15 Novembre 2023

Inaugural conference: Anticipating the risks around the Paris 2024 Olympic Games

A major event with unique risks

Keynote speakers examined the security challenges arising from the Paris Olympics and discussed the measures that will ensure safety during the event.

“France’s ability to host this major event safely is a prerequisite for its success,” said Prefect Yann Jounot, CEO of Civipol and President of Milipol Network. Indeed, organising the 23rd Olympiad is a huge undertaking. Speaking at Tuesday’s inaugural conference session, keynote speakers walked the audience through the ins and outs of the event and how French authorities are preparing for the risks involved.

Taking place from 26 July to 11 August 2024, in Paris, its surrounding suburbs, and other towns in France, the Paris Olympic Games and the Paralympics from 28 August to 8 September are expected to attract 16 million visitors from around the world. Yet France is no newcomer to organising international sporting events, as Prefect Michel Cadot, Inter-ministerial Delegate for the Olympic and Paralympic Games (DIJOP) pointed out. “We have, therefore, a large amount of experience that we are improving on and strengthening.”

Prefect Cadot did admit that the Olympics are much larger in scope than any other event France has organised, and part of the difficulty is due to the multitude of venues. “The Games are not only held in stadiums, gymnasiums, or swimming pools, they are also held in the heart of the city.” There will be no less than 41 different sites for the Olympics and 19 for the Paralympics.

The risks and challenges brought by an event of such scope are vast. Prefect Cadot presented a national risk analysis, which he said “is ultimately the framework within which we are developing the coordination of responsibilities between the various players.” The list stipulates no less than a total of 289 risks, including the risk of terrorism, individual attacks, thefts, cyber security risks, as well as natural risks springing from climate change.

To address these risks, the deployment of security forces foreseen is sweeping. On average some 33,000 police officers will be deployed per day, 10,000 military, including a large number of reservists from around the country, and 19,000 private security operatives, said Prefect Cadot. In addition, 45,000 volunteers will participate and video protection will also be deployed for identification purposes as well as to detect situations such as over elevated crowd density.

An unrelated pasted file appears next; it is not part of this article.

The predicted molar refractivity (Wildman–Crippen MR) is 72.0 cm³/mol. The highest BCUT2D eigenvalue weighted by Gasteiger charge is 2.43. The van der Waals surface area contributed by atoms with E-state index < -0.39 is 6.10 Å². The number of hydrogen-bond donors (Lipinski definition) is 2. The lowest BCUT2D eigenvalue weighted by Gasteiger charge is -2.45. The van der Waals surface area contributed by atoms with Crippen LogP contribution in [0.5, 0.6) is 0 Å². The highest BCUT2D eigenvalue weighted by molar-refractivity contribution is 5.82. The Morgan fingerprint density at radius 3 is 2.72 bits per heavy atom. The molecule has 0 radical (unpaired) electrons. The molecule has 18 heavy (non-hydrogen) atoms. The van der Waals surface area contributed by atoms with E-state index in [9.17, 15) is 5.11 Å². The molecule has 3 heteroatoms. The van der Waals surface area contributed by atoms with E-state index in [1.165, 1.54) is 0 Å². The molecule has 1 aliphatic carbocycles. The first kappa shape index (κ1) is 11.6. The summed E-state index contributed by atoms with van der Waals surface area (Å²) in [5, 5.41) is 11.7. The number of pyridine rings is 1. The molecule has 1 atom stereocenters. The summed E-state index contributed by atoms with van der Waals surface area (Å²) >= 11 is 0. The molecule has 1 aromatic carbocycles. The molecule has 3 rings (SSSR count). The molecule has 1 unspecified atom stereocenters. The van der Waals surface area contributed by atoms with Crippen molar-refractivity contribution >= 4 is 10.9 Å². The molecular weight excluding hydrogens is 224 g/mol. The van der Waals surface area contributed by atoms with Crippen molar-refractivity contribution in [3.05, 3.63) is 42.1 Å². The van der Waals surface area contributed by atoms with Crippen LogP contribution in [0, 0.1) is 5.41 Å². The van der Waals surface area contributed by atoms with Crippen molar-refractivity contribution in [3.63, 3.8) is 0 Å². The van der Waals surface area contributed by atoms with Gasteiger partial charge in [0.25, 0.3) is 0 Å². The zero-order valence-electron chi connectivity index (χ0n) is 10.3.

Prefect Stéphane Bouillon, Secretary General for National Defense and Security (SGDSN) stressed that France can never be too careful: “We are increasingly vulnerable, and every demonstration, every political, cultural, religious, recreational or sporting event, becomes an obvious target.” Mentioning the terrorist attacks in France just eight years ago he stressed: “This war is far from over. Whether we like it or not, sporting events are a battlefield.”

According to Prefect Bouillon, the entire French State has been mobilised in preparation for the games, alongside the organising committee, the inter-ministerial delegate and local institutions. “The President of the Republic regularly convenes a Defence Council which will work directly on security issues, involving all the ministries concerned. These include the interior, sport, the army, transport, foreign affairs, and health,” he said.

Beyond the actual games

Organising the Paris Olympic games extends far beyond the games themselves, as Amélie Oudea-Castera, French Minister for Sport and the Olympic & Paralympic Games stipulated. Several related activities and initiatives will be taking place across France leading up to the games, for example the Olympic and Paralympic Week, which will be held in French schools at the beginning of April and stemming from the Paris games, the French government is also looking to raise awareness around sport. The aim is to “make our country a more sporting nation, in which sport plays a more important role at school, in the workplace, in health, in care, in prevention,” said the Minister.